18. 18. HCV with autoimmune features• Antiviral therapy for HCV comprises peginterferon alfa and ribavirin, which are thought to have immunostimulatory activities.• Medical therapy of autoimmune hepatitis includes immunosuppressive medications.• Autoantibody positivity (ANA, SMA, anti-LKM1), which is central to the diagnosis of autoimmune hepatitis, is also common in the setting of chronic HCV (1).(1) Narciso-Schiavon JL, et al. Antinuclear antibody positivity in patients with chronic hepatitis C: clinically relevant or an epiphenomenon? European Journal of Gastroenterology and Hepatology 2009;21:440–446.
    19. 19. HCV with autoimmune features• In general, ANA or SMA positivity in the setting of HCV does not affect disease progression or response to antiviral therapy (1).• Since antiviral therapy with immunostimulatory medications can exacerbate underlying immune processes, it is important to identify these patients. High-titre ANA or SMA positivity, unusually highly elevated liver enzymes and liver biopsy suggestive of autoimmune hepatitis should heighten suspicion of chronic HCV with autoimmune features.(1) Williams MJ, et al. Autoantibodies in chronic hepatitis C virus infection and their association with disease profile. Journal of Viral Hepatitis 2009;16:325– 331.
    20. 20. HCV with autoimmune features• In general, antiviral therapy of HCV should proceed in the usual fashion in the setting of ANA or SMA positivity; however, if HCV with autoimmune features is suspected, antiviral therapy with interferon alfa-based medical regimens should be deferred (1).(1) Ferri S, et al. Clinical features and effect of antiviral therapy on anti-liver/kidney microsomal antibody type 1 positive chronic hepatitis C. Journal of Hepatology 2009;50:1093–1101.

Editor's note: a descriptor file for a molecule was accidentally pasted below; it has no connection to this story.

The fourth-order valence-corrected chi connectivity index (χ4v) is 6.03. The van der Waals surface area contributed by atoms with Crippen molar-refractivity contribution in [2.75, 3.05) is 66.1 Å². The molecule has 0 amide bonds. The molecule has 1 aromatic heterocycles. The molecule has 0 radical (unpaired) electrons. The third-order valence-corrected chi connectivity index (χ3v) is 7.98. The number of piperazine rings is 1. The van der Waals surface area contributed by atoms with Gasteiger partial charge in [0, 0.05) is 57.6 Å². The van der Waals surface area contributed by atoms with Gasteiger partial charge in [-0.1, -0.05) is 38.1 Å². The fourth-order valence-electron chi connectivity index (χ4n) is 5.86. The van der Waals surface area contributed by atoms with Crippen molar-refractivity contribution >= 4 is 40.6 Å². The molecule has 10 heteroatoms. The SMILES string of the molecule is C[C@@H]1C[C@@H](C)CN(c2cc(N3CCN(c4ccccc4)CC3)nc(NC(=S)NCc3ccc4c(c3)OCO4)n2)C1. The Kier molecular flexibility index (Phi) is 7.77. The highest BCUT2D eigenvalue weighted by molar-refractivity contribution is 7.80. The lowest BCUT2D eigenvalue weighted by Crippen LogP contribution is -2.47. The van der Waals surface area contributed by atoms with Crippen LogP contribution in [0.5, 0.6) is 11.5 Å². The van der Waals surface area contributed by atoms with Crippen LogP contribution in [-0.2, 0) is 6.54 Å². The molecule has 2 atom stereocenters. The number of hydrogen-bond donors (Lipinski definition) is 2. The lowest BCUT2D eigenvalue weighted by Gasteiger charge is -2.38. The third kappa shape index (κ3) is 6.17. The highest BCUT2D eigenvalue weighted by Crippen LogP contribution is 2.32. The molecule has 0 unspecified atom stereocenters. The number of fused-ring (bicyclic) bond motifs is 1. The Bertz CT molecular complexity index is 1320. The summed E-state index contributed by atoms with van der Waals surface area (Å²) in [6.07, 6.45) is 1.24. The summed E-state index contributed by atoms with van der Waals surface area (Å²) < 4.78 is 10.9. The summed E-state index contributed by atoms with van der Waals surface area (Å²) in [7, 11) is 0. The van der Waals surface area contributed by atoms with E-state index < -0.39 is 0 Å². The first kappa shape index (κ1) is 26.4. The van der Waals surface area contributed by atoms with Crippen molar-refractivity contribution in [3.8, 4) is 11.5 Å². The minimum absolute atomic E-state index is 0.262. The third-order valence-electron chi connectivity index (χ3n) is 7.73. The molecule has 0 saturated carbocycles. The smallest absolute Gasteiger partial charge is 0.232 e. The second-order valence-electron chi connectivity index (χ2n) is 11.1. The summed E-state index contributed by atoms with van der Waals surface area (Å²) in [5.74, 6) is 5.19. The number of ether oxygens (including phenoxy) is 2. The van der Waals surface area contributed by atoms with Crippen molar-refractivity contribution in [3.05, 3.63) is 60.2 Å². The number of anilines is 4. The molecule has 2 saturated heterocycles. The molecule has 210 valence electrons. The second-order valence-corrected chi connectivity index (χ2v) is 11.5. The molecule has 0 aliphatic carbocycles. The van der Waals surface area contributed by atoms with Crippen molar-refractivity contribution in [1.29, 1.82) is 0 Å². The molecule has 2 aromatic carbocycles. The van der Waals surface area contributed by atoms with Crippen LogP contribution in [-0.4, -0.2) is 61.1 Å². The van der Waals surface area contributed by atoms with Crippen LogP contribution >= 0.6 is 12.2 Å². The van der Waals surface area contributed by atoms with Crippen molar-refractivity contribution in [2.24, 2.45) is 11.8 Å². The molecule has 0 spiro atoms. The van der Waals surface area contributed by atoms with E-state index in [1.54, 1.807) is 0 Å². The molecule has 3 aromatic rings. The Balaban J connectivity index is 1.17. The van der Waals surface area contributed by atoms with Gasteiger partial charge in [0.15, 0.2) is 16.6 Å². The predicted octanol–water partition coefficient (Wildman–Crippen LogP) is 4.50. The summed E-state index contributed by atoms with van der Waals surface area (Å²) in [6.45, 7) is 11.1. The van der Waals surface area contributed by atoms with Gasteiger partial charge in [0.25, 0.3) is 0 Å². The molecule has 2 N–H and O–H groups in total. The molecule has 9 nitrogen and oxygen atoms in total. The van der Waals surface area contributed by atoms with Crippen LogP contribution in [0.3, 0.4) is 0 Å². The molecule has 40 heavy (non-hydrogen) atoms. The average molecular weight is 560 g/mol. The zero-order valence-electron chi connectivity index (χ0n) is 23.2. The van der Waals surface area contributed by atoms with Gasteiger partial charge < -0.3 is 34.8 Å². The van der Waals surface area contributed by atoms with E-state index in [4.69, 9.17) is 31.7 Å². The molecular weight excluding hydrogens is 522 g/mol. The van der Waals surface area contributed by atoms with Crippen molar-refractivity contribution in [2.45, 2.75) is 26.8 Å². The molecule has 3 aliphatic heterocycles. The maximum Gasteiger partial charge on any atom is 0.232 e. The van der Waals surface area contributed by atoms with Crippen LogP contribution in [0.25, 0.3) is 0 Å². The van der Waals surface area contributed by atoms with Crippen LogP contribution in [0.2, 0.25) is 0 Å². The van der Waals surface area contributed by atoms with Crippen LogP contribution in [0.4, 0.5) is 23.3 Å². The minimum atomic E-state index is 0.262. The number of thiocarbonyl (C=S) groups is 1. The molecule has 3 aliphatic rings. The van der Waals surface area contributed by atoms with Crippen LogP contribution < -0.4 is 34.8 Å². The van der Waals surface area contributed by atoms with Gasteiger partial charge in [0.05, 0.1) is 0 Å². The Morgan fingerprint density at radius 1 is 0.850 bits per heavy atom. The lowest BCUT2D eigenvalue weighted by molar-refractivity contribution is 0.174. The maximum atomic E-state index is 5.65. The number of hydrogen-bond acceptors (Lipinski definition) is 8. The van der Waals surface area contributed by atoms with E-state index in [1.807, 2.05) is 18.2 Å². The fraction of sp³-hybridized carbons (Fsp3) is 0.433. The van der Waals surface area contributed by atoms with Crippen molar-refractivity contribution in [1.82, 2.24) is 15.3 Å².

21. 21. HCV & Heart Diseases• It has been found that having Hepatitis C was associated with an approximately 25 percent higher risk of coronary artery disease.• This elevated cardiovascular risk could be due to increased inflammation, immune activation and blood clotting in people with Hepatitis C.Butt AA, et al Hepatitis C virus infection and the risk of coronary disease, Clinical Infectious Diseases, July 2009
    22. 22. HCV & Heart Diseases• Treatment with pegylated interferon/ribavirin may be safely offered to carefully selected chronic hepatitis C patients with coexisting, clinically significant heart disease (1)(1) Butt Durante-Mangoni et al , Dig Liver Dis. 2011 May;43(5):411-5
    23. 23. HCV in liver transplant recipients• HCV-infected patients have lower survival rates than non-HCV-infected patients after liver transplantation (1).• Consider treatment of recurrent HCV in patients with biopsy-proven advanced fibrosis and/or increased hepatic venous pressure gradient (2).(1) Gane EJ, et al. Long-term outcome of hepatitis C infection after liver transplantation.New England Journal of Medicine 1996;334:815–820 .(2) Wiesner RH, et al, International Liver Transplant Society Expert Panel. Report of the first International Liver Transplant Society expert panel consensus conference on liver transplantation and hepatic C. Liver Transplantation 2003;9:S1–S9.
    24. 24. HCV in liver transplant recipients• Treatment using combination of peginterferon and ribavirin in patients with confirmed HCV recurrence can improve allograft and patient survival (1).• Barriers to treatment include patient tolerance due to adverse effects of antiviral therapy, risk of cellular rejection, and risk of alloimmune hepatitis (2).(1) Bizollon T, et al. Histological benefit of retreatment by pegylated interferon alpha-2b and ribavirin in patients with recurrent hepatitis C virus infection post-transplantation. American Journal of Transplantation 2007;7:448–453.(2) Berardi S, et al. High incidence of allograft dysfunction in liver transplanted patients treated with pegylated-interferon alpha-2b and ribavirin for hepatitis C recurrence: possible de novo autoimmune hepatitis? Gut 2007;56:237–242.
    25. 25. HCV in patients with advanced disease• An increasing number of patients with advanced hepatitis C are presenting to clinics for treatment of chronic hepatitis C.• The clinician must characterize the severity of the underlying liver disease before recommending a course of antiviral therapy. In general, the Child–Pugh classification is useful for defining compensated (class A) and decompensated (class B or C) cirrhosis.